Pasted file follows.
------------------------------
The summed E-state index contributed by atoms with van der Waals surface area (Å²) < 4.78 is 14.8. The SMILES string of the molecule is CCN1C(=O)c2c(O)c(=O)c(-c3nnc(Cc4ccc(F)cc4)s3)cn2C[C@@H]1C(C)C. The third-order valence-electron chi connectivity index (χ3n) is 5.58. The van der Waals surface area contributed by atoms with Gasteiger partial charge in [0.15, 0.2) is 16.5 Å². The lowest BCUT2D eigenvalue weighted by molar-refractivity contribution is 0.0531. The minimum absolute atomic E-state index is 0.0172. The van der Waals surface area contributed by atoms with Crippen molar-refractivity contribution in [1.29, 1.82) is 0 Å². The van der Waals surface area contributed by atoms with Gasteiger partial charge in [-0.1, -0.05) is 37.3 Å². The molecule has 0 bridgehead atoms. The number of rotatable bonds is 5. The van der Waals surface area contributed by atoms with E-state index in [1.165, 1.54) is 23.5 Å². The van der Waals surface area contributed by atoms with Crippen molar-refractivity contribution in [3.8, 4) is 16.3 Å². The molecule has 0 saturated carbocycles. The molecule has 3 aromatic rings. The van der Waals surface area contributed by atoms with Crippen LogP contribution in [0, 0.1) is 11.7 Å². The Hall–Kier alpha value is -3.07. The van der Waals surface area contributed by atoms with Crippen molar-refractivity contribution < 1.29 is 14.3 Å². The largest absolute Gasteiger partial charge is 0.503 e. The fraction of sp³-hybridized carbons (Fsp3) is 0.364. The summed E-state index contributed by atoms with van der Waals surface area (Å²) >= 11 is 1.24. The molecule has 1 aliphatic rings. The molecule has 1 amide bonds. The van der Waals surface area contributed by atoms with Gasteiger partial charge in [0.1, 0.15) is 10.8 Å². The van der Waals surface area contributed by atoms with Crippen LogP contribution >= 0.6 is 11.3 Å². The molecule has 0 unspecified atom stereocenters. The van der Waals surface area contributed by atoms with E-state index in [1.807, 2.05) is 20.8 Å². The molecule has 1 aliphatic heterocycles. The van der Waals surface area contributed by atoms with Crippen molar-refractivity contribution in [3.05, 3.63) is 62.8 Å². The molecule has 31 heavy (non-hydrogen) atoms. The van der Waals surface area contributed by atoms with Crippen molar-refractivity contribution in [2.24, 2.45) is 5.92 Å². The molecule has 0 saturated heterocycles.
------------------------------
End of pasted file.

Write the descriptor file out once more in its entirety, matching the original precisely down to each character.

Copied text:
The summed E-state index contributed by atoms with van der Waals surface area (Å²) < 4.78 is 14.8. The SMILES string of the molecule is CCN1C(=O)c2c(O)c(=O)c(-c3nnc(Cc4ccc(F)cc4)s3)cn2C[C@@H]1C(C)C. The third-order valence-electron chi connectivity index (χ3n) is 5.58. The van der Waals surface area contributed by atoms with Gasteiger partial charge in [0.15, 0.2) is 16.5 Å². The lowest BCUT2D eigenvalue weighted by molar-refractivity contribution is 0.0531. The minimum absolute atomic E-state index is 0.0172. The van der Waals surface area contributed by atoms with Crippen molar-refractivity contribution in [1.29, 1.82) is 0 Å². The van der Waals surface area contributed by atoms with Gasteiger partial charge in [-0.1, -0.05) is 37.3 Å². The molecule has 0 bridgehead atoms. The number of rotatable bonds is 5. The van der Waals surface area contributed by atoms with E-state index in [1.165, 1.54) is 23.5 Å². The van der Waals surface area contributed by atoms with Crippen molar-refractivity contribution in [3.8, 4) is 16.3 Å². The molecule has 0 saturated carbocycles. The molecule has 3 aromatic rings. The van der Waals surface area contributed by atoms with Crippen LogP contribution in [0, 0.1) is 11.7 Å². The Hall–Kier alpha value is -3.07. The van der Waals surface area contributed by atoms with Crippen molar-refractivity contribution < 1.29 is 14.3 Å². The largest absolute Gasteiger partial charge is 0.503 e. The fraction of sp³-hybridized carbons (Fsp3) is 0.364. The summed E-state index contributed by atoms with van der Waals surface area (Å²) >= 11 is 1.24. The molecule has 1 aliphatic rings. The molecule has 1 amide bonds. The van der Waals surface area contributed by atoms with Gasteiger partial charge in [0.1, 0.15) is 10.8 Å². The van der Waals surface area contributed by atoms with Crippen LogP contribution >= 0.6 is 11.3 Å². The molecule has 0 unspecified atom stereocenters. The van der Waals surface area contributed by atoms with E-state index in [1.807, 2.05) is 20.8 Å². The molecule has 1 aliphatic heterocycles. The van der Waals surface area contributed by atoms with Crippen molar-refractivity contribution in [3.05, 3.63) is 62.8 Å². The molecule has 31 heavy (non-hydrogen) atoms. The van der Waals surface area contributed by atoms with Crippen molar-refractivity contribution in [2.24, 2.45) is 5.92 Å². The molecule has 0 saturated heterocycles.